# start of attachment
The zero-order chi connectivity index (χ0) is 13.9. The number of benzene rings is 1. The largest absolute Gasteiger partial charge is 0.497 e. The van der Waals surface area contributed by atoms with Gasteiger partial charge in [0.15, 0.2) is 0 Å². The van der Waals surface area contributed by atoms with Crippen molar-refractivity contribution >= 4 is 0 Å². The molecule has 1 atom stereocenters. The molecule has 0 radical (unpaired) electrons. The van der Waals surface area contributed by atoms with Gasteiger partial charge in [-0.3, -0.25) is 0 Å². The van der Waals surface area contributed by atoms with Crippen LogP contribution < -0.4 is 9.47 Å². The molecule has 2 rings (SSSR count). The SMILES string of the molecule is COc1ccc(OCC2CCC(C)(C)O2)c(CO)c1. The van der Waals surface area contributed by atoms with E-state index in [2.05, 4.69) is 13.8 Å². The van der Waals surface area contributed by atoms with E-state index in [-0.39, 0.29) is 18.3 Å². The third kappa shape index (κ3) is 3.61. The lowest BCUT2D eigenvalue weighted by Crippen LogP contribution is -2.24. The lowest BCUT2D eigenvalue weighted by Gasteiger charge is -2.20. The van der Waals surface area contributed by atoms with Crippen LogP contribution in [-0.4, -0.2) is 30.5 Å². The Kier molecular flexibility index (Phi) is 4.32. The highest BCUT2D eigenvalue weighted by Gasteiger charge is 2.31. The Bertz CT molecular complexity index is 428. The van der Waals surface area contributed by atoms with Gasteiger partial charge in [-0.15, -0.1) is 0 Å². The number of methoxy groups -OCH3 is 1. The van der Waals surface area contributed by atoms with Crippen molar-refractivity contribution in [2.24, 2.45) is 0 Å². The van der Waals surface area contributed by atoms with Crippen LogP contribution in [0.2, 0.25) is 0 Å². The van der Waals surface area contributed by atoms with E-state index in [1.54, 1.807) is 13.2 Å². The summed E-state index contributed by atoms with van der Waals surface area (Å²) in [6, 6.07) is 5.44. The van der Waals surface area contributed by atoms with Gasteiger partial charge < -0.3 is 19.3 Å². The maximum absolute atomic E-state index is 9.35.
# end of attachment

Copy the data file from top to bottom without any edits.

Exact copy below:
The zero-order chi connectivity index (χ0) is 13.9. The number of benzene rings is 1. The largest absolute Gasteiger partial charge is 0.497 e. The van der Waals surface area contributed by atoms with Gasteiger partial charge in [0.15, 0.2) is 0 Å². The van der Waals surface area contributed by atoms with Crippen molar-refractivity contribution >= 4 is 0 Å². The molecule has 1 atom stereocenters. The molecule has 0 radical (unpaired) electrons. The van der Waals surface area contributed by atoms with Gasteiger partial charge in [-0.3, -0.25) is 0 Å². The van der Waals surface area contributed by atoms with Crippen LogP contribution < -0.4 is 9.47 Å². The molecule has 2 rings (SSSR count). The SMILES string of the molecule is COc1ccc(OCC2CCC(C)(C)O2)c(CO)c1. The van der Waals surface area contributed by atoms with E-state index in [2.05, 4.69) is 13.8 Å². The van der Waals surface area contributed by atoms with E-state index in [-0.39, 0.29) is 18.3 Å². The third kappa shape index (κ3) is 3.61. The lowest BCUT2D eigenvalue weighted by Crippen LogP contribution is -2.24. The lowest BCUT2D eigenvalue weighted by Gasteiger charge is -2.20. The van der Waals surface area contributed by atoms with Crippen LogP contribution in [-0.4, -0.2) is 30.5 Å². The Kier molecular flexibility index (Phi) is 4.32. The highest BCUT2D eigenvalue weighted by Gasteiger charge is 2.31. The Bertz CT molecular complexity index is 428. The van der Waals surface area contributed by atoms with Gasteiger partial charge in [-0.15, -0.1) is 0 Å². The number of methoxy groups -OCH3 is 1. The van der Waals surface area contributed by atoms with Crippen molar-refractivity contribution in [2.24, 2.45) is 0 Å². The van der Waals surface area contributed by atoms with Crippen LogP contribution in [0.2, 0.25) is 0 Å². The van der Waals surface area contributed by atoms with E-state index in [1.54, 1.807) is 13.2 Å². The summed E-state index contributed by atoms with van der Waals surface area (Å²) in [6, 6.07) is 5.44. The van der Waals surface area contributed by atoms with Gasteiger partial charge < -0.3 is 19.3 Å². The maximum absolute atomic E-state index is 9.35.